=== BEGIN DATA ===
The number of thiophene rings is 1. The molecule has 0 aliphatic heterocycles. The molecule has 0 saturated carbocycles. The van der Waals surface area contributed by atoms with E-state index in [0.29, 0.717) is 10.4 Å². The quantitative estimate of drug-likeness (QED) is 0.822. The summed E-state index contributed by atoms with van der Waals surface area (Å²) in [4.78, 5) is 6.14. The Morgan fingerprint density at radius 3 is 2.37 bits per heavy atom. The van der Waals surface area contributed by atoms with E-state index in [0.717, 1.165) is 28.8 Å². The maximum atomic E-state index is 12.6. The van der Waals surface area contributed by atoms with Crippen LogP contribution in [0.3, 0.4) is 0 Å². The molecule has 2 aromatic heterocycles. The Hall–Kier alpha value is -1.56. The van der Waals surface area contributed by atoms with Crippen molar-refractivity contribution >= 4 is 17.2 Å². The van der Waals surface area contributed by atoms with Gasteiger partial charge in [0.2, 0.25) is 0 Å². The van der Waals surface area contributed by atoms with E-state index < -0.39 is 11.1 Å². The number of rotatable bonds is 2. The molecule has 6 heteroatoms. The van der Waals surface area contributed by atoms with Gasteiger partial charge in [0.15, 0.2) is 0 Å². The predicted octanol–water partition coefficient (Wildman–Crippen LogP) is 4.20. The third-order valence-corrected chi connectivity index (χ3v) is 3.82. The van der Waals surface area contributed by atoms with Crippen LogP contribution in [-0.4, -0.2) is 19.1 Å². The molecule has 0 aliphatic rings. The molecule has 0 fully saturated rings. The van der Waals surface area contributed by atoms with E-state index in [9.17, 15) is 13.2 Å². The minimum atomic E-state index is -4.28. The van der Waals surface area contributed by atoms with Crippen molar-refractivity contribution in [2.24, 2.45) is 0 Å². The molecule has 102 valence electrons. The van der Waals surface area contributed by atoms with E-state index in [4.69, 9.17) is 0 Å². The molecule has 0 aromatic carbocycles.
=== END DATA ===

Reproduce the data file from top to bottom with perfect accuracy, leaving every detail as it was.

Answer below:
The number of thiophene rings is 1. The molecule has 0 aliphatic heterocycles. The molecule has 0 saturated carbocycles. The van der Waals surface area contributed by atoms with E-state index in [0.29, 0.717) is 10.4 Å². The quantitative estimate of drug-likeness (QED) is 0.822. The summed E-state index contributed by atoms with van der Waals surface area (Å²) in [4.78, 5) is 6.14. The Morgan fingerprint density at radius 3 is 2.37 bits per heavy atom. The van der Waals surface area contributed by atoms with E-state index in [0.717, 1.165) is 28.8 Å². The maximum atomic E-state index is 12.6. The van der Waals surface area contributed by atoms with Crippen LogP contribution in [0.3, 0.4) is 0 Å². The molecule has 2 aromatic heterocycles. The Hall–Kier alpha value is -1.56. The van der Waals surface area contributed by atoms with Crippen molar-refractivity contribution >= 4 is 17.2 Å². The van der Waals surface area contributed by atoms with Gasteiger partial charge in [0.2, 0.25) is 0 Å². The van der Waals surface area contributed by atoms with E-state index < -0.39 is 11.1 Å². The number of rotatable bonds is 2. The molecule has 6 heteroatoms. The van der Waals surface area contributed by atoms with Gasteiger partial charge in [0.15, 0.2) is 0 Å². The predicted octanol–water partition coefficient (Wildman–Crippen LogP) is 4.20. The third-order valence-corrected chi connectivity index (χ3v) is 3.82. The van der Waals surface area contributed by atoms with Crippen LogP contribution in [-0.4, -0.2) is 19.1 Å². The molecule has 0 aliphatic rings. The molecule has 0 fully saturated rings. The van der Waals surface area contributed by atoms with E-state index in [9.17, 15) is 13.2 Å². The minimum atomic E-state index is -4.28. The van der Waals surface area contributed by atoms with Crippen molar-refractivity contribution in [2.24, 2.45) is 0 Å². The molecule has 102 valence electrons. The van der Waals surface area contributed by atoms with E-state index in [4.69, 9.17) is 0 Å². The molecule has 0 aromatic carbocycles.